Aristotle, remember, argues that all action is goal-directed, is goal-oriented. All actions aim at preservation or change, at making something better or preventing it from becoming worse. Hobbes believed, on the other hand, that the overriding human fact, the overriding motivation of human behavior, is largely negative, not the desire to do good, but the desire to avoid some evil. Aristotle, for Hobbes, had simply seen the world through the wrong end of the telescope. For Aristotle, human beings have a goal or a telos, which is to live a life in community with others for the sake of human flourishing. But for Hobbes, we enter into society not in order to fulfill or perfect our rational nature, but rather to avoid the greatest evil, namely death or fear of death, at the hands of others. Politics, for him, is less a matter of prudential decisions of better and worse, than it is, you might say, an existential decision of choosing life or death. For Hobbes, in many ways, as for Machiavelli, it is the extreme situation of life and death, of chaos and war, that come to serve as the norm for politics and political decision-making, fundamental alternative or challenge to Aristotle.
And furthermore, Hobbes not only criticized, you might say, the foundations, the motivational and psychological foundations, of Aristotle’s theory of politics and human nature, he blamed the influence of Aristotle for much of the civil conflict of his age. Aristotle, who was increasingly being embraced by civic republicans in England of his time had been brought up, according to Hobbes, on Aristotle’s teaching that man is by nature a political animal. This was, again, the thesis of the classical republicans according to which we are only fully human, or we only become fully human, when we are engaged in political life, in ruling ourselves by laws of our own making. This was a doctrine that Hobbes attributes to many of the teaching, much of the teaching at the universities of his age. And it is precisely this desire to be self-governing, you might say to rule directly, to have a direct part in political rule, that Hobbes saw as one of the great root causes of civil war. And his answer to Aristotle and to the classical republicans of his age, was his famous doctrine of what we might call “indirect government,” or what perhaps would be more familiar to us by the term “representative government.” The sovereign is not, for Hobbes, the people or some faction of the people ruling directly in their collective capacity. The sovereign is, for Hobbes, the artificially reconstructed will of the people in the person of their representative. The sovereign representative acts, you might say, like a filter for the wills and passions of the people. The sovereign is not the direct expression of my will or your will, but rather an abstraction from my natural desire to rule myself. In other words, instead of seeking to participate directly in political rule, Hobbes wants us to abstain from politics by agreeing to be ruled by this artificial man, as he calls it, this artificial person or representative that he gives the name “the sovereign.”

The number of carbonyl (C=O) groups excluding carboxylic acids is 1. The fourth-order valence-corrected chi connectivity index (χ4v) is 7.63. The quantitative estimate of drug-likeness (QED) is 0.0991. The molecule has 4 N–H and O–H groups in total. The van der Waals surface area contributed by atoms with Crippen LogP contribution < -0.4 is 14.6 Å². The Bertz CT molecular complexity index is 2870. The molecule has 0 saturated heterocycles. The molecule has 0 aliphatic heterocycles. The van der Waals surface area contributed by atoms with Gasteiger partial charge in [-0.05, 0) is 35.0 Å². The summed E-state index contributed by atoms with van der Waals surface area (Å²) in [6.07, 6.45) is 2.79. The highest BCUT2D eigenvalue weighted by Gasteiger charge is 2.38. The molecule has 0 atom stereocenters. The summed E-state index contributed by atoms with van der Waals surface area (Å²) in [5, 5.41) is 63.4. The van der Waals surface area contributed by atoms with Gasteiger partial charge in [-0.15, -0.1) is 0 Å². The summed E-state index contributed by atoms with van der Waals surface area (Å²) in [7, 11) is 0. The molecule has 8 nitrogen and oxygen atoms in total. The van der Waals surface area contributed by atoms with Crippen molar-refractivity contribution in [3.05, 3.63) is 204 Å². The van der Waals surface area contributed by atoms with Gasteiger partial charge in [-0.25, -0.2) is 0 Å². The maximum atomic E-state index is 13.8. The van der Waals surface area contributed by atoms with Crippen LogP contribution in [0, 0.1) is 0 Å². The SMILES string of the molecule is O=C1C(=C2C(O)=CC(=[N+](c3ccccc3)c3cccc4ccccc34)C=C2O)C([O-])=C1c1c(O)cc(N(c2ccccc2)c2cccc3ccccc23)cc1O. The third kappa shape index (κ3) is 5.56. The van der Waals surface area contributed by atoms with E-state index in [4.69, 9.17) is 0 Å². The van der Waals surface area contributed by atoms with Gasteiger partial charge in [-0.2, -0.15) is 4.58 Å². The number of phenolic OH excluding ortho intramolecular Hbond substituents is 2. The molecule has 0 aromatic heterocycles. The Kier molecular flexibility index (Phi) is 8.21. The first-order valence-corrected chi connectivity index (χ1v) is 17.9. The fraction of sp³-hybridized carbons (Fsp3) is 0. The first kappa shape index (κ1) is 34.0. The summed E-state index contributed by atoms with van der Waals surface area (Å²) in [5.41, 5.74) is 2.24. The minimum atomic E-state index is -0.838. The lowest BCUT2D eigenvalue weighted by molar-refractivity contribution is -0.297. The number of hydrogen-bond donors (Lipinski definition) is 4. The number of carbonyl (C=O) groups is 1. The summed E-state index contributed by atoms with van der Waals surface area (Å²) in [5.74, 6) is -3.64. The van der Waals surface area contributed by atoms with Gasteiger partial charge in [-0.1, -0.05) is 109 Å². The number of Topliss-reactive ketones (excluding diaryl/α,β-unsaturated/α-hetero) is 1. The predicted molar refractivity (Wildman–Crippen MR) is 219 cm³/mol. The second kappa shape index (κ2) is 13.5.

Chapter 4. Hobbes on Art, Science and Politics [00:25:26]
“For by art”, he says in the introduction, “For by art is created that great Leviathan called a commonwealth or a state, which is but an artificial man, though of greater stature and strength than the natural for whose protection and defense it was intended.” The sovereign, he says, or Leviathan, this great artificial man, the sovereign is something more like what we would call today an office, rather than a person, as when we speak of the executive as an office. And it is simply the person who inhabits the office, although that might be somewhat questionable in some of our recent executive decisions. But for Hobbes, Hobbes creates this office of a political called the sovereign. Now, his language in that sentence that I just read from the introduction, “For by art”, again, “is created that great Leviathan called a commonwealth or a state.” When Hobbes uses the term “art” there, “For by art is created,” that term is deeply revealing of his purpose. Again, for Aristotle, by contrast, art presupposes nature. Or in other words, nature precedes art. Nature supplies the standards, the materials, the models, for all the later arts, the city being by nature, man by nature, nature provides the standard. Nature precedes art and human artifice or human making. But for Hobbes, think of this by contrast, art does not so much imitate nature, rather art can create a new kind of nature, an artificial nature, an artificial person, as it were. Through art, again, is created the great Leviathan. Through art properly understood and by “art,” of course, I mean something like human making, human ingenuity, human artfulness, through art we can begin not just to imitate, but we can transform nature, make it into something of our own choosing.